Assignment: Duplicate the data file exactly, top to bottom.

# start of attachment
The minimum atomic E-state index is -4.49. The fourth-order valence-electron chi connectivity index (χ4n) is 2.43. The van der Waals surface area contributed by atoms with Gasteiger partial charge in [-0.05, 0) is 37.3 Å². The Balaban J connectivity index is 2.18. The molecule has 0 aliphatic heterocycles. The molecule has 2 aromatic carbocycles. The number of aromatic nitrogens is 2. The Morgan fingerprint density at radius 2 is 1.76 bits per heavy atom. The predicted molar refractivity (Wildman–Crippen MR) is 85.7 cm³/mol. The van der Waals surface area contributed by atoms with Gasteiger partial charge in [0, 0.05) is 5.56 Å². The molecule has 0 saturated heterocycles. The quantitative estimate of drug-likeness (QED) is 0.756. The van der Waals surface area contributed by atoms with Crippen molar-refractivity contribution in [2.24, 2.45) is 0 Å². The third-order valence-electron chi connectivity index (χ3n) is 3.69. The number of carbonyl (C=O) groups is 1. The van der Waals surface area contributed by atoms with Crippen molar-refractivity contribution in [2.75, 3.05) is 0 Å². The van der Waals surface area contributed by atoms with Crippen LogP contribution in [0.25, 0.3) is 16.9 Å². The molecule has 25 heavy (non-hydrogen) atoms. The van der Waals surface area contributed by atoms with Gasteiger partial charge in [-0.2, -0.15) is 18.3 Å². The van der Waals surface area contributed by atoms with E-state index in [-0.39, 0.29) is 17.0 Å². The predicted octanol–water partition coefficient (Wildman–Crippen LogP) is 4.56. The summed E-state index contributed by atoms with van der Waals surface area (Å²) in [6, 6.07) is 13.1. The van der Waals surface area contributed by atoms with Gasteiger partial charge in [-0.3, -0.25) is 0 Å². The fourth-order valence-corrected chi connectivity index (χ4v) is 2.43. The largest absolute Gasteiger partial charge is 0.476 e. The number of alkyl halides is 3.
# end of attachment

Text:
The minimum atomic E-state index is -4.49. The fourth-order valence-electron chi connectivity index (χ4n) is 2.43. The van der Waals surface area contributed by atoms with Gasteiger partial charge in [-0.05, 0) is 37.3 Å². The Balaban J connectivity index is 2.18. The molecule has 0 aliphatic heterocycles. The molecule has 2 aromatic carbocycles. The number of aromatic nitrogens is 2. The Morgan fingerprint density at radius 2 is 1.76 bits per heavy atom. The predicted molar refractivity (Wildman–Crippen MR) is 85.7 cm³/mol. The van der Waals surface area contributed by atoms with Gasteiger partial charge in [0, 0.05) is 5.56 Å². The molecule has 0 saturated heterocycles. The quantitative estimate of drug-likeness (QED) is 0.756. The van der Waals surface area contributed by atoms with Crippen molar-refractivity contribution in [2.24, 2.45) is 0 Å². The third-order valence-electron chi connectivity index (χ3n) is 3.69. The number of carbonyl (C=O) groups is 1. The van der Waals surface area contributed by atoms with Crippen molar-refractivity contribution in [2.75, 3.05) is 0 Å². The van der Waals surface area contributed by atoms with Crippen LogP contribution in [0.25, 0.3) is 16.9 Å². The molecule has 25 heavy (non-hydrogen) atoms. The van der Waals surface area contributed by atoms with Gasteiger partial charge in [-0.2, -0.15) is 18.3 Å². The van der Waals surface area contributed by atoms with E-state index in [-0.39, 0.29) is 17.0 Å². The predicted octanol–water partition coefficient (Wildman–Crippen LogP) is 4.56. The summed E-state index contributed by atoms with van der Waals surface area (Å²) in [6, 6.07) is 13.1. The van der Waals surface area contributed by atoms with Gasteiger partial charge in [-0.3, -0.25) is 0 Å². The fourth-order valence-corrected chi connectivity index (χ4v) is 2.43. The largest absolute Gasteiger partial charge is 0.476 e. The number of alkyl halides is 3.